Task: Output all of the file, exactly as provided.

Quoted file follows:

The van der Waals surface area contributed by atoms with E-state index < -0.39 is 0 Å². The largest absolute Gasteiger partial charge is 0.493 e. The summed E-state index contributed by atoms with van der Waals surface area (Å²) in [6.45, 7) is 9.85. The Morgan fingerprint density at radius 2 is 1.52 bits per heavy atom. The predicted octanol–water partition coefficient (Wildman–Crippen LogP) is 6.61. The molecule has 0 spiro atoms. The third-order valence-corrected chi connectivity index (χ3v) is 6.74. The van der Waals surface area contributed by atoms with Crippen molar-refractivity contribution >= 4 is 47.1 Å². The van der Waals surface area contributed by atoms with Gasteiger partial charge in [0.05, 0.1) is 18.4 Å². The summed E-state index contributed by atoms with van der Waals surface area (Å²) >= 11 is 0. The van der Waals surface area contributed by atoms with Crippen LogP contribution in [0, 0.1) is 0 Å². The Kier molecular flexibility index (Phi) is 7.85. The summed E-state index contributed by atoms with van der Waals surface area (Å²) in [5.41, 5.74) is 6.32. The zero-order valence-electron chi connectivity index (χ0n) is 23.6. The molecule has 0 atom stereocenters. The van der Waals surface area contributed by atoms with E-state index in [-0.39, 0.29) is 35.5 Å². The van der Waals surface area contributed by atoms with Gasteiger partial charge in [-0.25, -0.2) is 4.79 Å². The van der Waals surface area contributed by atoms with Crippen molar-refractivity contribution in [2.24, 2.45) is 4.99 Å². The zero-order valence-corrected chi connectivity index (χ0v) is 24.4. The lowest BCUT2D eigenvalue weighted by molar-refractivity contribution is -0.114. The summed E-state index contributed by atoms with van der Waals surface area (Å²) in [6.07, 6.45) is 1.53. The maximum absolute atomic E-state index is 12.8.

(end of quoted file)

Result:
The van der Waals surface area contributed by atoms with E-state index < -0.39 is 0 Å². The largest absolute Gasteiger partial charge is 0.493 e. The summed E-state index contributed by atoms with van der Waals surface area (Å²) in [6.45, 7) is 9.85. The Morgan fingerprint density at radius 2 is 1.52 bits per heavy atom. The predicted octanol–water partition coefficient (Wildman–Crippen LogP) is 6.61. The molecule has 0 spiro atoms. The third-order valence-corrected chi connectivity index (χ3v) is 6.74. The van der Waals surface area contributed by atoms with Crippen molar-refractivity contribution >= 4 is 47.1 Å². The van der Waals surface area contributed by atoms with Gasteiger partial charge in [0.05, 0.1) is 18.4 Å². The summed E-state index contributed by atoms with van der Waals surface area (Å²) >= 11 is 0. The van der Waals surface area contributed by atoms with Crippen LogP contribution in [0, 0.1) is 0 Å². The Kier molecular flexibility index (Phi) is 7.85. The summed E-state index contributed by atoms with van der Waals surface area (Å²) in [5.41, 5.74) is 6.32. The zero-order valence-electron chi connectivity index (χ0n) is 23.6. The molecule has 0 atom stereocenters. The van der Waals surface area contributed by atoms with E-state index in [-0.39, 0.29) is 35.5 Å². The van der Waals surface area contributed by atoms with Gasteiger partial charge in [-0.25, -0.2) is 4.79 Å². The van der Waals surface area contributed by atoms with Crippen molar-refractivity contribution in [2.24, 2.45) is 4.99 Å². The zero-order valence-corrected chi connectivity index (χ0v) is 24.4. The lowest BCUT2D eigenvalue weighted by molar-refractivity contribution is -0.114. The summed E-state index contributed by atoms with van der Waals surface area (Å²) in [6.07, 6.45) is 1.53. The maximum absolute atomic E-state index is 12.8.